“Beauty is an Attitude”

Estée Lauder Introduces European-Specific Skincare Line, Reminding Us of Our War Against American Women

Personally, I believe most cosmetic facial creams and moisturizers do nothing for women’s skin besides hydrate it, and I think the cosmetics industry sells mostly ageism, vitamin A, and water. I also firmly believe in what Estée Lauder must have when she began selling the facial crèmes she invented with the help of her chemist uncle: that “there are no ugly women, only women who don’t care or who don’t believe they’re attractive.”

Unfortunately, today’s multinational cosmetics firms profit mightily from predatory marketing designed to strategically divide and conquer women as though they were enemies on a battlefield. In the U.S. in particular, the cosmetics industry seems to thrive on a premise of negativity: that there’s automatically something wrong with you that you simply must fix. From makeup to cosmetic surgery to the final handoff to Big Pharma, American women are the baton in a pretty nasty relay race.

Co-founder of Healthy is the New Skinny Katie Halchishick, in the November 2011 issue of O (Oprah Magazine). Dotted lines, like those made by cosmetic surgeons (or photo editors) cover Katie, indicating what would have to be cut away in order for her to have Barbie’s body.

In keeping with this trend, Estée Lauder the brand will soon launch its Revitalizing Supreme Global Anti-Aging Crème, a gimmick purportedly aimed at European women but which will no doubt sell well among their American counterparts, regardless of the carnival-science behind it.

In fact, by claiming that it designed its cream around studies involving European women, Estée Lauder will reinforce a belief that European women are more sophisticated, sensible, and discriminating than Americans when it comes to skin care. This pseudo-conventional wisdom keeps the two markets separate but unified just enough to make you wonder which female demographic is really being targeted. In the end, it’s whichever one buys more, hence Estée Lauder’s interest in preserving illusions of superiority vs. inferiority, perceptiveness vs. naivety, and European vs. American.

If you want to see a real difference between average American and European women, ride a subway in Germany, England, Spain, or France and look around. Women there live with far less of an expectation of being viewed than American women do, and that fact is exploited by multinational cosmetics (and fashion) companies. Does this expectancy of appraisal leave American women with less resistance to marketing tricks (i.e. does it make ‘em suckers)? I think it makes them less fortunate, less left to themselves to be who they are.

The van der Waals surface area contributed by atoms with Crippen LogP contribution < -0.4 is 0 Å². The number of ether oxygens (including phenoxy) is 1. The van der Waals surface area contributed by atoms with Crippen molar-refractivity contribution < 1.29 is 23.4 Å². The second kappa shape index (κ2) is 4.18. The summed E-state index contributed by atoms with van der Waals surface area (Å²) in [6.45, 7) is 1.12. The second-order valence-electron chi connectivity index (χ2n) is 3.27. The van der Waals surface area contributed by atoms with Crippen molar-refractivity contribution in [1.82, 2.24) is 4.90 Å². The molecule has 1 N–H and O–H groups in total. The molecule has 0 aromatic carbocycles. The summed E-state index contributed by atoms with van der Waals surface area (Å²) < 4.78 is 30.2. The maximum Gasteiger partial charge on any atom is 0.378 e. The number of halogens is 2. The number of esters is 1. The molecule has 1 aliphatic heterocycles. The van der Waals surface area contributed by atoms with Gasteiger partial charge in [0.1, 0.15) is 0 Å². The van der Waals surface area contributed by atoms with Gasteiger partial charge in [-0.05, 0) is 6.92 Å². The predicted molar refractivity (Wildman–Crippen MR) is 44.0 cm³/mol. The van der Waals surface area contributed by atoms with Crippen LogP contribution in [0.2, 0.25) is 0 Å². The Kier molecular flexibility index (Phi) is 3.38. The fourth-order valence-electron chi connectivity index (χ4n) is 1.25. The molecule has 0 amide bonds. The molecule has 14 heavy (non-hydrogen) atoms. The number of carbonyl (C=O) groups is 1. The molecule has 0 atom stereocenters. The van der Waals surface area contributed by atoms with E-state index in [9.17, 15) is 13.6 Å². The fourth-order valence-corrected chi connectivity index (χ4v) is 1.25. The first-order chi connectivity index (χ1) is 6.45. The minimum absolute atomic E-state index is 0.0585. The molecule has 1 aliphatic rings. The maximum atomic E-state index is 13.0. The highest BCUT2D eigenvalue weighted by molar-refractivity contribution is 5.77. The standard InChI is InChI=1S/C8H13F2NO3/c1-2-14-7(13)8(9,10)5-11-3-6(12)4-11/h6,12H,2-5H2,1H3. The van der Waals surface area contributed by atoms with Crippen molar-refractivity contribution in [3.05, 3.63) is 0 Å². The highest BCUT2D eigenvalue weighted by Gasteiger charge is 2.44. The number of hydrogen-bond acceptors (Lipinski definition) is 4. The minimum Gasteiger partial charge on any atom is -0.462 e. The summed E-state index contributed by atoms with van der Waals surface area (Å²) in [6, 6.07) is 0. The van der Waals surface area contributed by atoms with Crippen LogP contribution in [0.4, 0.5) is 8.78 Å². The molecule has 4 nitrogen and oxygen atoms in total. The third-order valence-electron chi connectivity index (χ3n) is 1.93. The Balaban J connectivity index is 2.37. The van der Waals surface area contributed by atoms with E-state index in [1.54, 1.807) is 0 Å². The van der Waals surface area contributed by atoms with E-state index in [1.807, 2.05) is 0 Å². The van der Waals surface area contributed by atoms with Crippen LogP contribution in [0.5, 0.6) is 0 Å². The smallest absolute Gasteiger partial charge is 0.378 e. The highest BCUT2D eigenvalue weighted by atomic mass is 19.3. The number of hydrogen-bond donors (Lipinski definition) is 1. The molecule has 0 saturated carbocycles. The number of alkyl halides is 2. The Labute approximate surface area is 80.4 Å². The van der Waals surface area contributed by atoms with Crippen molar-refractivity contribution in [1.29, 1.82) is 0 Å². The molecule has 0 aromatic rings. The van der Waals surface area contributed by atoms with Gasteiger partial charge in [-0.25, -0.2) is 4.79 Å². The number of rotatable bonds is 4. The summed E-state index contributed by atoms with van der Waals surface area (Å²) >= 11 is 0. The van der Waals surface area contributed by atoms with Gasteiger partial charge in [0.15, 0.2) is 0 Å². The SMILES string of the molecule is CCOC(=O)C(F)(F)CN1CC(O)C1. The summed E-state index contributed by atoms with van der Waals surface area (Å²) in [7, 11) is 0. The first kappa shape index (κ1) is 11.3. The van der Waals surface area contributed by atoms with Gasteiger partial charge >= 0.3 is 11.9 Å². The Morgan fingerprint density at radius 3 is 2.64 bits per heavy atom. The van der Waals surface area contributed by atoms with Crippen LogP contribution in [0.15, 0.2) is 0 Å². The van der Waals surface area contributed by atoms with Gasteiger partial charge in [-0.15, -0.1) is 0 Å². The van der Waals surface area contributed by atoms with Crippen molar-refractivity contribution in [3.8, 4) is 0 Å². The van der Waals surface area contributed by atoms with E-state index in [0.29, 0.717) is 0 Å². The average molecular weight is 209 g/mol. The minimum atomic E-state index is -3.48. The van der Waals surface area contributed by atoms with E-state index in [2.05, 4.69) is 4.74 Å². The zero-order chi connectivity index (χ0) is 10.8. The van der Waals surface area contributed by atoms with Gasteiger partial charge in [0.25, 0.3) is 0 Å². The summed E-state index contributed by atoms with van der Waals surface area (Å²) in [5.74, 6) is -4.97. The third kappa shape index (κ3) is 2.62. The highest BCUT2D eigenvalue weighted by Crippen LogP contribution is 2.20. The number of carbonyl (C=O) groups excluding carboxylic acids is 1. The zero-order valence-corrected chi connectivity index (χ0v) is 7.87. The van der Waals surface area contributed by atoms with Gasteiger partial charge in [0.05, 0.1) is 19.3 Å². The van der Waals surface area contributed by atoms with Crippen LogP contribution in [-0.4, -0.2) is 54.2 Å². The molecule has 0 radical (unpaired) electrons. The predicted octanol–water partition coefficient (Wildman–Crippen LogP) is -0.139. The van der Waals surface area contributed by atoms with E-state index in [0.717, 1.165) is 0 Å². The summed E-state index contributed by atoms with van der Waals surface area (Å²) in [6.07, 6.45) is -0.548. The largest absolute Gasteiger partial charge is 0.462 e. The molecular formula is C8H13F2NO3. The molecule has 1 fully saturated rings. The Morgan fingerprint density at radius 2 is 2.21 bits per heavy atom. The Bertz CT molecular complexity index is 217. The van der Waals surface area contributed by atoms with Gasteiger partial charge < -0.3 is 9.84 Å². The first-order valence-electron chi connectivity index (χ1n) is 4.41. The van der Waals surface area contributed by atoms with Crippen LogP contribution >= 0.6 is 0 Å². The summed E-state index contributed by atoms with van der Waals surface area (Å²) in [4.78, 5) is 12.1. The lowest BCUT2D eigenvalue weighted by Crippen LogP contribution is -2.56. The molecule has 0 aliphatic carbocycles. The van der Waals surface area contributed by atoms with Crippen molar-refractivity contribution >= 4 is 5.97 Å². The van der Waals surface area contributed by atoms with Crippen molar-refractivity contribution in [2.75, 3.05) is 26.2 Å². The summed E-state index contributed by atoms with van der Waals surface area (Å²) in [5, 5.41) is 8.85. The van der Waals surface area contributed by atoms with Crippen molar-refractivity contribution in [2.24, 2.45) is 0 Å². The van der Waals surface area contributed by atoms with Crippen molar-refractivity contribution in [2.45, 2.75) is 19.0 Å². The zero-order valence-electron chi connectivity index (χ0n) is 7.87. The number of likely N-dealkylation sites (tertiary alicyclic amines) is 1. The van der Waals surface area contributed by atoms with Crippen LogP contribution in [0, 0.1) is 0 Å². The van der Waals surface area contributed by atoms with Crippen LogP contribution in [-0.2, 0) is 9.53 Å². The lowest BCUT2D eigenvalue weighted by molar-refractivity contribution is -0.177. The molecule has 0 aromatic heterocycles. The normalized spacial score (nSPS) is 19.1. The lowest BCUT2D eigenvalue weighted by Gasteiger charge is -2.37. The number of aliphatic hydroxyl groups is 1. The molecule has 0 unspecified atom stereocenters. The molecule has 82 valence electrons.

From the time they’re practically children, American men are sold pick-up trucks and beer. American women are sold lifespans of subordination, rivalry, and stupefying physical standards. Sound imbalanced? How many whole floors of your average department store are committed to women’s apparel and cosmetics versus the often half or single floor for men? How many more products is that to be tempted by, especially when each of them has been designed to remind you of your unlimited “flaws?”

European women aren’t smarter or more pragmatic: they’re luckier in the sense that many have not yet been utterly shamed to near psychosis with self-improvement advertising. Apparently images of women who have turned themselves into cosmetic surgery monsters don’t only make me grimace; as Estée Lauder conducted its surveys and research, with some exception they found out real fast what European women did not want.

And there are other socio-cultural differences as well of course, some of which actually do point to a need for self-improvement or at least restraint. Most European refrigerators are rather small, with room for essentials and the day’s meals. Americans, on the other hand, seem to equate quality-of-life with the ability to up-size. We aspire to Sub-Zero kitchen barge refrigerators and don’t think twice about the proliferation of commercials for Snuggies and Forever Lazys and Hoverrounds, regardless of how all of this conflicts with the media’s insistence that American women reshape their 50-year-old bodies into those of bouncy 10th-graders in order be sold their wardrobes. On top of that (or perhaps because of it) women size each other up like no one’s business, so in my opinion no race on earth is more divided and conquered than American women, at least not so insidiously.

For now – and my money’s on this unfortunately changing – European women have a little bit more luxury to believe that beauty is an attitude, which ironically is another Estée Lauder (the woman) truth.